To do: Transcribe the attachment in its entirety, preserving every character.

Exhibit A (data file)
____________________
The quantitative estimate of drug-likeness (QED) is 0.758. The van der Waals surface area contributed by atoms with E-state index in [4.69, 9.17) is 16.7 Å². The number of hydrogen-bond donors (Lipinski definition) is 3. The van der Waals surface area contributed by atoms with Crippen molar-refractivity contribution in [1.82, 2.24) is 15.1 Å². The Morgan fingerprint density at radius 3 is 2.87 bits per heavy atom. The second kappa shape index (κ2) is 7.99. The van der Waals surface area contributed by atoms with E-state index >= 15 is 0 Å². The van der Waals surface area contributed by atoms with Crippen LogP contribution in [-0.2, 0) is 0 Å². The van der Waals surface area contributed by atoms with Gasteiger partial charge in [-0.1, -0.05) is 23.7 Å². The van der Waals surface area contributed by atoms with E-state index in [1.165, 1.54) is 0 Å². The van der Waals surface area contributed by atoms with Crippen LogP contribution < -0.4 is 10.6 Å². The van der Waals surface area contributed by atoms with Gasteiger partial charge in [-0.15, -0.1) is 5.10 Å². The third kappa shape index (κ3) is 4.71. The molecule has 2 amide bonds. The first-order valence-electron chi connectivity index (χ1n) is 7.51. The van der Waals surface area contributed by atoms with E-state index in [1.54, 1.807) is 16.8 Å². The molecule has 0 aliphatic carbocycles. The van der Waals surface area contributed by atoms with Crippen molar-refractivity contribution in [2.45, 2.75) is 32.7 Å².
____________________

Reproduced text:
The quantitative estimate of drug-likeness (QED) is 0.758. The van der Waals surface area contributed by atoms with E-state index in [4.69, 9.17) is 16.7 Å². The number of hydrogen-bond donors (Lipinski definition) is 3. The van der Waals surface area contributed by atoms with Crippen molar-refractivity contribution in [1.82, 2.24) is 15.1 Å². The Morgan fingerprint density at radius 3 is 2.87 bits per heavy atom. The second kappa shape index (κ2) is 7.99. The van der Waals surface area contributed by atoms with E-state index >= 15 is 0 Å². The van der Waals surface area contributed by atoms with Crippen LogP contribution in [-0.2, 0) is 0 Å². The van der Waals surface area contributed by atoms with Gasteiger partial charge in [-0.1, -0.05) is 23.7 Å². The van der Waals surface area contributed by atoms with E-state index in [1.165, 1.54) is 0 Å². The van der Waals surface area contributed by atoms with Crippen LogP contribution < -0.4 is 10.6 Å². The van der Waals surface area contributed by atoms with Gasteiger partial charge in [-0.15, -0.1) is 5.10 Å². The third kappa shape index (κ3) is 4.71. The molecule has 2 amide bonds. The first-order valence-electron chi connectivity index (χ1n) is 7.51. The van der Waals surface area contributed by atoms with E-state index in [1.54, 1.807) is 16.8 Å². The molecule has 0 aliphatic carbocycles. The van der Waals surface area contributed by atoms with Crippen molar-refractivity contribution in [2.45, 2.75) is 32.7 Å².